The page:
5 Minutes To: The Psychology of Why We Buy Christmas Gifts

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With the much longed-for Christmas season approaching, one’s attention naturally turns to the minefield that is Christmas shopping. Christmas presents and festive food seems to appear in shops earlier and earlier each year, and you know that game is on once the dulcet tones of George Michael belting out ‘Last Christmas I gave you my heart‘ boom out across shopping centres in October!

From a young age, we are presented with the fairytale version of Christmas. A picture-perfect family dressed to the nines sit around a faultlessly decorated table, tucking into delicious Turkey, roast vegetables and all the trimmings, and later enjoying a mountain of expensive presents they had greedily opened under an imposingly decorative and glittering Christmas tree that morning. As adults, we are bombarded by multiple channels of clever advertising and social pressure from family and friends to recreate the perfect Christmas Day with lots of gifts, food, alcohol and decorations.

It led me to think about the reasons consumers buy products and services, particularly during the run-up to Christmas and how marketing psychology is used to tremendous effect to influence consumer behaviour. The key to unlocking why we made any purchasing decisions lies in understanding how the human brain works. The limbic system of the brain acts as an emotional nerve centre. It deals with purchasing decisions, and thus all these decisions tend to be reached as part of an emotional process. Once a purchase has been made, the rational part of our brain jumps in to justify it with logical reasoning. So, with that in mind, when it comes to Christmas marketing messages, to be successful, they must be both captivating and emotionally compelling. 

This year, in particular, adverts are tying into what matters in the population’s zeitgeist – against a backdrop of emerging out of lockdown and celebrating with family once again. Many adverts focus on recreating positive messaging, such as being generous and overcoming obstacles together to save Christmas, all with the aim to pull at the emotional heartstrings. The clever combination of eliciting positive memories and pushing a potential consumer’s emotional triggers reinforces at a subconscious level that you would be letting the side down if you don’t go all out and make every effort to make this the biggest and best Christmas ever.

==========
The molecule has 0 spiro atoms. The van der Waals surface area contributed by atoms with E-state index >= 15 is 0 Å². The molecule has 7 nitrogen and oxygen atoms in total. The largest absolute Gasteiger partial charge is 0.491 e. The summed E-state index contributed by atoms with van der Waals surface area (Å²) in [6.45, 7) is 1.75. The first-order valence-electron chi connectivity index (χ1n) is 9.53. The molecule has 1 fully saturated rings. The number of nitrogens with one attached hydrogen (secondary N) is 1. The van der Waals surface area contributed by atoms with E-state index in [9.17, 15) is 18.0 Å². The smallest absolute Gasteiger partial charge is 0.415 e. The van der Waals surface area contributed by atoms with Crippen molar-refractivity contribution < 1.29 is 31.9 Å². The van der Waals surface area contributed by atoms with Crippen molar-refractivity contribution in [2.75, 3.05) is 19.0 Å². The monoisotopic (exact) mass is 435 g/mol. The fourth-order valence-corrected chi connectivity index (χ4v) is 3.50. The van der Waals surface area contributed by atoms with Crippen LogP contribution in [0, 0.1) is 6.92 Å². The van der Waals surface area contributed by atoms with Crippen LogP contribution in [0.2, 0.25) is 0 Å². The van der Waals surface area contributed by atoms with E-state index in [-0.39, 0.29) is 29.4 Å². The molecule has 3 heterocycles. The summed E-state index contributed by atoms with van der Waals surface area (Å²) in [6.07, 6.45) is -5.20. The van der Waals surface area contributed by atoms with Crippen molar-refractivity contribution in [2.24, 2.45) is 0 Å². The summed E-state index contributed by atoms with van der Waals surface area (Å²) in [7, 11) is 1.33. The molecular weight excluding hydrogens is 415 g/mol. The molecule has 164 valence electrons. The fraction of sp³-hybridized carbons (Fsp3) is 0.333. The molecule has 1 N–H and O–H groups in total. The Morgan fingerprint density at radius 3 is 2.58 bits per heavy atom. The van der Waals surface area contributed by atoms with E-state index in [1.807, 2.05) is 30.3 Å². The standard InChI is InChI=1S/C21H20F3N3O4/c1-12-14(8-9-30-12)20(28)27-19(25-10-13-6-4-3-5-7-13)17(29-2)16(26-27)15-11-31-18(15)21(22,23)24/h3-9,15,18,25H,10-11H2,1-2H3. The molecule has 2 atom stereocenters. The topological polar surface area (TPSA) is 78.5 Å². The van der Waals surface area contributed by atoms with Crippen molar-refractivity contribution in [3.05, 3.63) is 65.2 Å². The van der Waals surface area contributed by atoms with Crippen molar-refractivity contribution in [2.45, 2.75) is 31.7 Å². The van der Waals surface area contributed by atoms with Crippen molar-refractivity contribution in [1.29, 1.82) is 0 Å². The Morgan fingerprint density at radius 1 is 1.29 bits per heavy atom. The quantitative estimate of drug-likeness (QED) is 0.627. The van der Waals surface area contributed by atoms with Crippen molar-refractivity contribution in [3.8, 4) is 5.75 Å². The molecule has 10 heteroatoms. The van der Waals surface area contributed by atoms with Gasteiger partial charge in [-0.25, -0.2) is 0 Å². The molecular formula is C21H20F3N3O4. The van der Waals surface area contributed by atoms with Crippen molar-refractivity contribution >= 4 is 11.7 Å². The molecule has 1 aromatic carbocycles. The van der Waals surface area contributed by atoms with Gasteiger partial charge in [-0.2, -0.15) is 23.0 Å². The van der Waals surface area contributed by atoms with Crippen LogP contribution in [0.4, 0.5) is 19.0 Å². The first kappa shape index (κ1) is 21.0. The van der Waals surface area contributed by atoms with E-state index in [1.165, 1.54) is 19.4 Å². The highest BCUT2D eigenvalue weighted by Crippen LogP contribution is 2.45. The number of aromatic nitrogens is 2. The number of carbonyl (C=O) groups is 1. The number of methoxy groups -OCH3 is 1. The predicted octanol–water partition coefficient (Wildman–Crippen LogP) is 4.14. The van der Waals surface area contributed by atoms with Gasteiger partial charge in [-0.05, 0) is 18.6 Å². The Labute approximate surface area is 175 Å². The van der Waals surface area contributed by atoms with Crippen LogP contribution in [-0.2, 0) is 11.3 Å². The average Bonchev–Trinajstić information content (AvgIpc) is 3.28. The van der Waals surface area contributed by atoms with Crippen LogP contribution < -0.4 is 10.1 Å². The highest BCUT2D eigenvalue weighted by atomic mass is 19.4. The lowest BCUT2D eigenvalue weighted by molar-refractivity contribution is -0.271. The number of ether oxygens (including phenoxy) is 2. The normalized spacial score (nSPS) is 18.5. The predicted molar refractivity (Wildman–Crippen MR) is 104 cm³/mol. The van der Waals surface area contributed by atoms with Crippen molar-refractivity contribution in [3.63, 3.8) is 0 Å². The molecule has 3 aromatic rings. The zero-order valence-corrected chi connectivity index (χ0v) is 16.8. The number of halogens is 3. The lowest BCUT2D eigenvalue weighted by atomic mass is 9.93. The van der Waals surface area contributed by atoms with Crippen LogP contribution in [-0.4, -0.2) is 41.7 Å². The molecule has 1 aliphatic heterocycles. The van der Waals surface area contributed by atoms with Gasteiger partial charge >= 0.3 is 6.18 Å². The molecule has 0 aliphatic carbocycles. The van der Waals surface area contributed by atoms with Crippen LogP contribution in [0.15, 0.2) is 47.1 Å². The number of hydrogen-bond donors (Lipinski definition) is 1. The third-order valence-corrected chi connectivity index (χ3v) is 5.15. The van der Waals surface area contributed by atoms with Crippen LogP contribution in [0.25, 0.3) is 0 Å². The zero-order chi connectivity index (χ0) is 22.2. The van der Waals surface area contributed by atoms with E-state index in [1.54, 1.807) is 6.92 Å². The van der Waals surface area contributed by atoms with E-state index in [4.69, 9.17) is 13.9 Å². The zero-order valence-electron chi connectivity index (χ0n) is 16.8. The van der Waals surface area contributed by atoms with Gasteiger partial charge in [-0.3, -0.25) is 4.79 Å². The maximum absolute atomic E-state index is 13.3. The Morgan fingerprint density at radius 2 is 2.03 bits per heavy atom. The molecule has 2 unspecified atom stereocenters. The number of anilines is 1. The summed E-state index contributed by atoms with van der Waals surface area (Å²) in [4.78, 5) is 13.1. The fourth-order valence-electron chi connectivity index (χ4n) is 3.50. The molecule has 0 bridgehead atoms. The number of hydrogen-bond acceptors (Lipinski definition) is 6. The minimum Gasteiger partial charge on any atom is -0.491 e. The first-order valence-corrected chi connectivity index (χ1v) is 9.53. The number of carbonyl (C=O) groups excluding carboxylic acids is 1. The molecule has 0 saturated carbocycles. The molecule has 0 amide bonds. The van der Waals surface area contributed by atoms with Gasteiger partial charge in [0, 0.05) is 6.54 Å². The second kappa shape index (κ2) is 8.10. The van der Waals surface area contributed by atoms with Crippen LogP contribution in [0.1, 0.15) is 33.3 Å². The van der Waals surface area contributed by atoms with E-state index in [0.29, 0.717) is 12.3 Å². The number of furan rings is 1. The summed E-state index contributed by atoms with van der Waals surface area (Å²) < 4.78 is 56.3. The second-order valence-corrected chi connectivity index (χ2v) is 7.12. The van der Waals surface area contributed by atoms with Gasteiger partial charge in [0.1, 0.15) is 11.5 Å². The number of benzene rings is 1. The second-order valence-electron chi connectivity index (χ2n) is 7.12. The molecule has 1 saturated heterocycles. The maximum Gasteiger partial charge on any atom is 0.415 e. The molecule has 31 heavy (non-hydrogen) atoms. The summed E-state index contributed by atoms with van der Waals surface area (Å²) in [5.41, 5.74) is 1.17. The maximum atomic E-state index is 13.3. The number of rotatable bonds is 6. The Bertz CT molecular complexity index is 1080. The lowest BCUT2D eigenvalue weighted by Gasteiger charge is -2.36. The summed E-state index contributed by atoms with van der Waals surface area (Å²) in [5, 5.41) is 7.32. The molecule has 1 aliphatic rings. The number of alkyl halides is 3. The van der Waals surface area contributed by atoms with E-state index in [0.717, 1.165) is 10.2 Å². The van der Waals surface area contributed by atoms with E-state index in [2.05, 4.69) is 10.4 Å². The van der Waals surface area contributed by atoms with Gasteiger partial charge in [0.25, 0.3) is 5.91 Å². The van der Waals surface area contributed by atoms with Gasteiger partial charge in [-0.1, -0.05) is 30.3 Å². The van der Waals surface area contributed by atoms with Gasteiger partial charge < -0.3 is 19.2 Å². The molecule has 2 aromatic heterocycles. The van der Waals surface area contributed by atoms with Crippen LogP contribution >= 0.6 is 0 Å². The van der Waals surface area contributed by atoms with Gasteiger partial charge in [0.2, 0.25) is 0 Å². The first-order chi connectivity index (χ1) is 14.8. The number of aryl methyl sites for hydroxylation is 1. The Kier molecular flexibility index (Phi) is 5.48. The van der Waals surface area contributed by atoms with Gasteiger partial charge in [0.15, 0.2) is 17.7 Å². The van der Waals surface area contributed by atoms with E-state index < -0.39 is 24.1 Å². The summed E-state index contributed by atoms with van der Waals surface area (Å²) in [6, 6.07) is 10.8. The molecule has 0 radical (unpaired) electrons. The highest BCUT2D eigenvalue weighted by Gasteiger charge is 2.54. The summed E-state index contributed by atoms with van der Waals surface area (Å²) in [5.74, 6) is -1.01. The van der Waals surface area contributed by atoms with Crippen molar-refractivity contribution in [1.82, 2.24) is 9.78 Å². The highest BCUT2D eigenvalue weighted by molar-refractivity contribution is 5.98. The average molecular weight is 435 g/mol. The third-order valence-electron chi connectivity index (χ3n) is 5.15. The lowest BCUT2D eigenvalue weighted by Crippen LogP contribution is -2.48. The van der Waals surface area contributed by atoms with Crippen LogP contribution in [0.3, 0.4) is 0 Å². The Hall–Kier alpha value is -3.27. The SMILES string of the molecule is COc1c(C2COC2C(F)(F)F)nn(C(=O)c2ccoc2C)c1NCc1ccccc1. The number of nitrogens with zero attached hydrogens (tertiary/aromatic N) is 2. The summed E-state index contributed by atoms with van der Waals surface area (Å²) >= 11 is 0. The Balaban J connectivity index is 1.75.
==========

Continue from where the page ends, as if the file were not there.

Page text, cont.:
Consumers are constantly bombarded with marketing messages from multiple media channels. These include social media, films and television programmes, magazines, newspapers, billboards, television adverts, and to a certain extent, children and teenagers letting their parents know about this year’s must-have toys, to heap social pressure on adults into carrying out certain buying decisions. In turn, this has the snowball effect of people panic buying certain hyped products not to miss out and disappoint their loved ones on Christmas Day. 

Many leading brands and retailers have developed sophisticated yearly Christmas campaigns. They have drilled down their target customer in terms of demographics, technological knowledge and buying power. For example, since 2007, John Lewis has created a yearly advertising campaign that has utilised the psychological technique of overwhelming stimuli in order to both captivate and compel consumers to press the buy it now button. 

This is coupled with the Halo effect, which defines a situation where a consumer favours a product due to existing brand loyalty. Each advert contains an evocative and memorable song, bright Christmas colours, and a storyboard filled with products. This year’s John Lewis advert, is linked to a webpage showing you where to purchase any products included in the advert from the comfort of your smartphone. By cleverly including bright lights, Christmas themed colours, sounds and music to any marketing message, it has the effect of circumventing our more profound cognitive processing abilities. Thus, we are less inclined to process any buying decisions rationally. 

When presented with an overwhelming number of joyfully presented things that you want (but don’t necessarily need) on an impulsive level, it can lead to Ego depletion. This is the point where any willpower is weakened when energy from mental activity is low. When consumers are in this mental state, they are much more likely to buy lots of products on impulse rather than what is on their shopping list.  

Christmas is undeniably a magical time of the year, especially for children.  It is a chance to spend time with cherished loved ones, overindulge on chocolate selection boxes, binge-watch classic Christmas films and unwind after an extraordinary year. It has been illuminating to discover the sophisticated techniques advertisers use to sell consumers that perfect vision of the festive season.